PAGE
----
ME FIRST!

PREFIXES LEAD THE WAY

Not as strong as either Pulver and Reed’s others or Brian P. Cleary and Martin Goneau’s Pre- and Re-, Mis- and Dis- (2013).

Once again looking in on the doings in Mr. Wright’s classroom, Pulver and Reed continue their language arts series with a look at prefixes.

Lumps of roughly formed clay with painted features and pipe-cleaner legs, the anthropomorphized prefixes are having trouble waiting until Mr. Wright gets around to his promised review of prefixes with his class. It also happens to be Leadership Day at the school, and Mr. Wright, dressed as Abraham Lincoln, is teaching his class about Lincoln’s life and the qualities that made him a good leader. Luckily, the prefixes learn a lot from this lesson, and their former bragging and boastfulness turn to humility. When it’s finally their turn to shine, they make sure the kids can see them around the room as the children complete their assignment: two sentences using prefixes about how they would help or make a difference as a leader. The many prefixes used and shoehorned into the text are set apart by capital letters (“UNsure,” “MISled”) so readers can easily pick them out, but unfortunately, the lesson on leadership detracts from the lesson on prefixes. Backmatter includes a definition of prefixes and a few more facts, and the endpapers feature 16 of the labeled prefix characters with their meanings and an example for each.

Not as strong as either Pulver and Reed’s others or Brian P. Cleary and Martin Goneau’s Pre- and Re-, Mis- and Dis- (2013). (Informational picture book. 6-10)

Pub Date: Aug. 1, 2016

ISBN: 978-0-8234-3644-6

Page Count: 32

Publisher: Holiday House

Review Posted Online: June 27, 2016

Kirkus Reviews Issue: July 15, 2016

THE SHOW MUST GO ON!

From the Three-Ring Rascals series , Vol. 1

Most children will agree the book is “smafunderful (smart + fun + wonderful).” (Graphic/fiction hybrid. 7-10)

In this entertaining chapter book, the first in a series, readers meet kind Sir Sidney and the gentle performers and hands in his circus. But Sir Sidney is tired and leaves the circus under the management of new-hire Barnabas Brambles for a week.

That Sir Sidney is beloved by all is quickly established, presenting a sharp contrast to the bully Brambles. The scoundrel immediately comes up with a “to do” list that includes selling the animals and eliminating the mice Bert and Gert. (Gert is almost more distressed by Brambles’ ill-fitting suit and vows to tailor it.) Revealed almost entirely through dialogue, the put-upon animals’ solidarity is endearing. The story, like the circus train now driven by the Famous Flying Banana Brothers, takes absurd loops and turns. The art is fully integrated, illustrating the action and supplementing the text with speech bubbles, facsimile letters and posters, Brambles’ profit-and-loss notes, examples of Gert’s invented vocabulary and more. Brambles’ plans go awry, of course, and he gets his comeuppance. With Bert and Gert acting as his conscience, along with a suit from Gert that finally fits and a dose of forgiveness, Brambles makes a turnaround. Sensitive children may doubt Sir Sidney’s wisdom in leaving his animals with an unscrupulous man, and the closing message is a tad didactic, but that doesn’t blunt the fun too much.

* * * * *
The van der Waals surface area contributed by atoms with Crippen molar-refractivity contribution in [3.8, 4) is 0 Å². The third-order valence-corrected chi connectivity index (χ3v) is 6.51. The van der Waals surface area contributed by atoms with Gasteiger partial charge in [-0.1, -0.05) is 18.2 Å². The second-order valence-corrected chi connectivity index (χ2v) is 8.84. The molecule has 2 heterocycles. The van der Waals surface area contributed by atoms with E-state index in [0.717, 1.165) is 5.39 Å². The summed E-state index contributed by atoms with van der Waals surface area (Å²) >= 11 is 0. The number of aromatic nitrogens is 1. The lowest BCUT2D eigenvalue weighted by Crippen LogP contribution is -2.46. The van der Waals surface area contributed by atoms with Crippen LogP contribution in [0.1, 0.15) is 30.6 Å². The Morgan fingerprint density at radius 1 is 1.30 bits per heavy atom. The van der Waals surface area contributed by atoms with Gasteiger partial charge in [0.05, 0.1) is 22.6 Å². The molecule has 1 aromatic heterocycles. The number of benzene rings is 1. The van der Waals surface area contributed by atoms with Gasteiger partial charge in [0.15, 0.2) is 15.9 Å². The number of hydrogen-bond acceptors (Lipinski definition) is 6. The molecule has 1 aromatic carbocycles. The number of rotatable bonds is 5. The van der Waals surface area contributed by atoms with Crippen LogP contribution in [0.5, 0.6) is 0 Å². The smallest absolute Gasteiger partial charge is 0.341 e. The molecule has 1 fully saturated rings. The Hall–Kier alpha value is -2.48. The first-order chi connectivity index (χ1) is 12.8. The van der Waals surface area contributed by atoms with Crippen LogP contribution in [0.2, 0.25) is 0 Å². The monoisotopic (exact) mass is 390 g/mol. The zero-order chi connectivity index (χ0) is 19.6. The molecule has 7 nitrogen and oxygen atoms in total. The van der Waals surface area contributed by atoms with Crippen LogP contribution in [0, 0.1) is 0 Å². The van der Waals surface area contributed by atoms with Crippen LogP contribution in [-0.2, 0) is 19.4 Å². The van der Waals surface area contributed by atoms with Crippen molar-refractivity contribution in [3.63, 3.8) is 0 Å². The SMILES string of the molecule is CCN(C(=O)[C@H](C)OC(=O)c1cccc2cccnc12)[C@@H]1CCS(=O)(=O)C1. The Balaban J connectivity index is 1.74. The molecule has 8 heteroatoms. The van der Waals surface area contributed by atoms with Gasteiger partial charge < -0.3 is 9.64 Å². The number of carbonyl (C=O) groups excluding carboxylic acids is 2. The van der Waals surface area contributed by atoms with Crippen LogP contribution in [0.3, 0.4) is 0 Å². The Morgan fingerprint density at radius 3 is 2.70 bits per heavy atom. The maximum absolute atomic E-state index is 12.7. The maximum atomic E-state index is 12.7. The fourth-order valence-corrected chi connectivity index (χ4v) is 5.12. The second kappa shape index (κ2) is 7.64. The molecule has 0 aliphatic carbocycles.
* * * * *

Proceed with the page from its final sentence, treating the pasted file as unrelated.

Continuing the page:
Most children will agree the book is “smafunderful (smart + fun + wonderful).” (Graphic/fiction hybrid. 7-10)

Pub Date: Sept. 10, 2013

ISBN: 978-1-61620-244-6

Page Count: 144

Publisher: Algonquin

Review Posted Online: May 28, 2013

Kirkus Reviews Issue: June 15, 2013

Awards & Accolades

Our Verdict

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  • New York Times Bestseller


  • Caldecott Honor Book

THEY ALL SAW A CAT

A solo debut for Wenzel showcasing both technical chops and a philosophical bent.

Awards & Accolades

Our Verdict

  • Our Verdict
  • GET IT


  • New York Times Bestseller


  • Caldecott Honor Book

Wouldn’t the same housecat look very different to a dog and a mouse, a bee and a flea, a fox, a goldfish, or a skunk?

The differences are certainly vast in Wenzel’s often melodramatic scenes. Benign and strokable beneath the hand of a light-skinned child (visible only from the waist down), the brindled cat is transformed to an ugly, skinny slinker in a suspicious dog’s view. In a fox’s eyes it looks like delectably chubby prey but looms, a terrifying monster, over a cowering mouse. It seems a field of colored dots to a bee; jagged vibrations to an earthworm; a hairy thicket to a flea. “Yes,” runs the terse commentary’s refrain, “they all saw the cat.” Words in italics and in capital letters in nearly every line give said commentary a deliberate cadence and pacing: “The cat walked through the world, / with its whiskers, ears, and paws… // and the fish saw A CAT.” Along with inviting more reflective viewers to ruminate about perception and subjectivity, the cat’s perambulations offer elemental visual delights in the art’s extreme and sudden shifts in color, texture, and mood from one page or page turn to the next.

A solo debut for Wenzel showcasing both technical chops and a philosophical bent. (Picture book. 6-8)

Pub Date: Aug. 30, 2016

ISBN: 978-1-4521-5013-0

Page Count: 44

Publisher: Chronicle Books

Review Posted Online: May 31, 2016

Kirkus Reviews Issue: June 15, 2016

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